Many deforested areas worldwide have been planted with Alnus spp. to protect watersheds and soils. However, the effects of these plantations on biodiversity are little known yet. Contrasting forest types may impose strong environmental filters to some behavioural traits, leading to dissimilar communities. Insectivorous birds are known to be sensitive to changes in habitat structure due to their specialized foraging behaviour. We contrasted species richness, abundance and composition of insectivorous birds, according to functional behaviour groups (foraging strategy and stratum), between secondary forest stands and Andean alder Alnus acuminata plantations, to assess how contrasting forest types affect this bird group in the Colombian Andes. Insectivorous bird species richness and abundance were higher at the Alder plantation rather than at the secondary forest, resulting in dissimilar communities. In this regard, forest plantations act as a positive filter for foliage gleaners and flycatchers, whereas secondary forests act as a positive filter for bark foragers. Secondary forests and alder plantations impose different ecological scenarios to insectivorous birds, related to foraging strategies and foraging stratum, which ultimately leads to a dissimilar species composition.
Forest plantations are increasing worldwide, covering millions of hectares across countries and ecosystems, increasing at an average annual rate of 3.6 million hectares during the 1990–2000 period (FAO 2016). Among the most common tree species used to establish forest plantations, the alder (Alnus spp.) is becoming increasingly common in 34 countries of Europe, Asia, Oceania and Central and South America (FAO 2006). Alder plantations are intended for productive and protective uses, currently covering 413 000 ha worldwide (FAO 2006). This species is frequently planted due to its fast growing and positive effect on the soil (Mortimer et al. 2015, Rytter and Rytter 2016) and also because of its facilitator role on forest restoration (Murcia 1997, Avendaño-Yáñez et al. 2014). However, its effects on biodiversity are still poorly understood because Alder plantations are remarkably understudied compared to Eucalyptus spp. and Pinus spp. plantations.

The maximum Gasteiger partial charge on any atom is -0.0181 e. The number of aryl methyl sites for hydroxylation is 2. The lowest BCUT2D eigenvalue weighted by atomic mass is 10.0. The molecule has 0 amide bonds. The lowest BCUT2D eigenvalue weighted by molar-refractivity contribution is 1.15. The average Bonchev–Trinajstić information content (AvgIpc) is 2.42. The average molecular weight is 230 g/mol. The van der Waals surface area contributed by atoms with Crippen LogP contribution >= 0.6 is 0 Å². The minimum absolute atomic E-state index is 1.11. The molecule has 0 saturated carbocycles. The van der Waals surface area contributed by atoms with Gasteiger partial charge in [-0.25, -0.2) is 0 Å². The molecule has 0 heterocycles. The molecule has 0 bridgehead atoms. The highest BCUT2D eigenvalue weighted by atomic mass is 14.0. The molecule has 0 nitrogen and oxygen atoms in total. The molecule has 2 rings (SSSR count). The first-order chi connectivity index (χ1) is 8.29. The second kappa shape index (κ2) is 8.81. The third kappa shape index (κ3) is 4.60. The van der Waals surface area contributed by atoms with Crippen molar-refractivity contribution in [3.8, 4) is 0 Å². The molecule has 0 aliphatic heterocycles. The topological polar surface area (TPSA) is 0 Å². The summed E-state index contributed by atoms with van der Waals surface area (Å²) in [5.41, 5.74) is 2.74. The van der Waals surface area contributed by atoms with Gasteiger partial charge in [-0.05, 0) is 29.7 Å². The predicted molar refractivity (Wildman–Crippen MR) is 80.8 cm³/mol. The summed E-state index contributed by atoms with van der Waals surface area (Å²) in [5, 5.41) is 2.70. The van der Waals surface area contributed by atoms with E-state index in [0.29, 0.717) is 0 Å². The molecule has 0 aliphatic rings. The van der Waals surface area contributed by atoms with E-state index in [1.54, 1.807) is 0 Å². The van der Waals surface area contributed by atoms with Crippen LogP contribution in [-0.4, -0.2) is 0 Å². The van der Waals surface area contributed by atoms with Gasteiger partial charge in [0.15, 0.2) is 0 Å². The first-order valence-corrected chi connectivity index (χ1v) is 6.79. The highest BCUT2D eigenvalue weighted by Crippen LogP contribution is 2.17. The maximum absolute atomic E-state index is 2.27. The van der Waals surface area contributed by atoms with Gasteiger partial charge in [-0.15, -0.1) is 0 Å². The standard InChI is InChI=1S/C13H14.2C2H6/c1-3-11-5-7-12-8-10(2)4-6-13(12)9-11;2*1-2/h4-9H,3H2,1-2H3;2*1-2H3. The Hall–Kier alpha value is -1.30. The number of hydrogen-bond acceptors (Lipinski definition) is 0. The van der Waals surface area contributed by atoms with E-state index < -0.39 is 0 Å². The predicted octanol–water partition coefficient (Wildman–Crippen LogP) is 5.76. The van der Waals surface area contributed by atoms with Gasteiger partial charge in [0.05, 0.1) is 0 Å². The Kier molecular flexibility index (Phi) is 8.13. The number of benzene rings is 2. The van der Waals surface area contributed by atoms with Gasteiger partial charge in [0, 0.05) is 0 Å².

Recent evidence showed that Andean alder Alnus acuminata protective plantations are capable to hold a large diversity of bird species, being highly dissimilar to those bird communities found at neighbouring native forest stands (Castaño-Villa et al. 2014a). This could also be the case of insectivore birds, but to the best of our knowledge, no study has assessed this bird group in Alnus plantations. Insectivore birds respond drastically to habitat complexity structure (Shahabuddin and Kumar 2007, Moradi et al. 2009, Castaño-Villa et al. 2014b). Consequently, due to their specialized foraging strata and behaviour, it is considered as a highly vulnerable group to habitat disturbance in tropical regions (Bierregaard and Lovejoy 1989, Renjifo 1999). In this regard, forest plantations can act as a strong biodiversity moderator, modifying bird diversity and community composition (Barlow et al. 2007, Faria et al. 2007). These changes on bird communities can be measured using changes in foraging guilds or foraging strategies as a proxy (Barlow et al. 2007, Holbech 2009). Life history traits, such as foraging stratum and strategies, influence aspects related to resource use as well as matter and energy flows in the ecosystem (Luck et al. 2012). Therefore, these traits can be sensitive and useful tools for assessing the effects of forest plantations on avifauna.
We aimed to compare the richness, abundance and composition of insectivorous birds according to foraging behavioural traits (foraging strategy and stratum) between Andean alder plantations and secondary forest stands. Given that understory insectivorous bird abundance and distribution are known to respond to habitat-specific structural features (Kattan and Murcia 2012), contrasting between alder plantations and native forests (Murcia 1997, Kattan and Murcia 2012), will show if they are subject to different environmental conditions. We hypothesized that insectivorous bird species foraging behaviour would differ between secondary forest stands and alder plantations, as each habitat may favour certain foraging-related responses.
The Central Hidroeléctrica de Caldas S.A. E.S.P. (CHEC) Protective Forest Reserve is owned and operated by the public hydropower company. This Reserve is located on the western slope of the Colombian central Andes (05° 01′N, 75° 24′W; altitude 2500 m a.s.l.); and it is part of the basin of the Chinchiná River, in the region of Caldas. This zone has an average annual temperature of 13°C and an annual precipitation of 2500 mm. The Reserve covers 3890 ha, comprising stands of native secondary growth forests in diverse successional stages (however, there are no accessible primary growth forest stands in the area, as the few remnants that still persist were not disturbed due to their inaccessibility), as well as some exotic (Eucalyptus spp., Acacia spp., Pinus spp. and Cupressus lusitanica) and native (Alnus acuminata) tree plantations (Castaño-Villa et al. 2014a). Those plantations are intended for a protective use only (Castaño-Villa et al. 2014a). Central Hidroeléctrica de Caldas provided the necessary permissions to carry out fieldwork.